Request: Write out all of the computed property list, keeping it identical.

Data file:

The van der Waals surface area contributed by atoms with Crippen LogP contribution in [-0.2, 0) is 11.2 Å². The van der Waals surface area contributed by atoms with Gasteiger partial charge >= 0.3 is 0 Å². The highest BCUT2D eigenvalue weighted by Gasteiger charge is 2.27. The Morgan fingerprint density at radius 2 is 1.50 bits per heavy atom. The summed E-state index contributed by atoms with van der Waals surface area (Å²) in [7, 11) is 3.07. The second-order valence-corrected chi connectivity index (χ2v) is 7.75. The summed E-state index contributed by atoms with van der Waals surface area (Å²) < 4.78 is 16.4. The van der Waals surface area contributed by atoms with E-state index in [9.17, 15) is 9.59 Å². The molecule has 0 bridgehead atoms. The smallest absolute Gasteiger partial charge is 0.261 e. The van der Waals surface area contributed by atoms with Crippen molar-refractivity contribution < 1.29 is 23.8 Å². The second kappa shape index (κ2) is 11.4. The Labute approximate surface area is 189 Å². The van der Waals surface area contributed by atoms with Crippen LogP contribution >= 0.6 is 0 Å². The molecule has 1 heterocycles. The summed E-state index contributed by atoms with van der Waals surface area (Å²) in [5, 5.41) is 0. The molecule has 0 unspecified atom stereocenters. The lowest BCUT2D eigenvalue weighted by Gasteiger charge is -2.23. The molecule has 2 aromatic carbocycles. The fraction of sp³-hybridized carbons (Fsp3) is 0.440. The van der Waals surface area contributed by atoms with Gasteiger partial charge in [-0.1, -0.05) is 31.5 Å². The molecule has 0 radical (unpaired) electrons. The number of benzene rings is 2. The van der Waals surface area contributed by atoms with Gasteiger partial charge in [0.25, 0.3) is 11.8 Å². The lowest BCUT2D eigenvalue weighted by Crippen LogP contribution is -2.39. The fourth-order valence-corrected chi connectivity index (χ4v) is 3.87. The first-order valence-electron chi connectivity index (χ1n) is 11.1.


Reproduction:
The van der Waals surface area contributed by atoms with Crippen LogP contribution in [-0.2, 0) is 11.2 Å². The van der Waals surface area contributed by atoms with Gasteiger partial charge >= 0.3 is 0 Å². The highest BCUT2D eigenvalue weighted by Gasteiger charge is 2.27. The Morgan fingerprint density at radius 2 is 1.50 bits per heavy atom. The summed E-state index contributed by atoms with van der Waals surface area (Å²) in [7, 11) is 3.07. The second-order valence-corrected chi connectivity index (χ2v) is 7.75. The summed E-state index contributed by atoms with van der Waals surface area (Å²) < 4.78 is 16.4. The van der Waals surface area contributed by atoms with E-state index in [9.17, 15) is 9.59 Å². The molecule has 0 bridgehead atoms. The smallest absolute Gasteiger partial charge is 0.261 e. The van der Waals surface area contributed by atoms with Crippen molar-refractivity contribution < 1.29 is 23.8 Å². The second kappa shape index (κ2) is 11.4. The Labute approximate surface area is 189 Å². The van der Waals surface area contributed by atoms with Crippen LogP contribution >= 0.6 is 0 Å². The molecule has 1 heterocycles. The summed E-state index contributed by atoms with van der Waals surface area (Å²) in [5, 5.41) is 0. The molecule has 0 unspecified atom stereocenters. The lowest BCUT2D eigenvalue weighted by Gasteiger charge is -2.23. The molecule has 2 aromatic carbocycles. The fraction of sp³-hybridized carbons (Fsp3) is 0.440. The van der Waals surface area contributed by atoms with Gasteiger partial charge in [-0.1, -0.05) is 31.5 Å². The molecule has 0 radical (unpaired) electrons. The number of benzene rings is 2. The van der Waals surface area contributed by atoms with Gasteiger partial charge in [0.25, 0.3) is 11.8 Å². The lowest BCUT2D eigenvalue weighted by Crippen LogP contribution is -2.39. The fourth-order valence-corrected chi connectivity index (χ4v) is 3.87. The first-order valence-electron chi connectivity index (χ1n) is 11.1.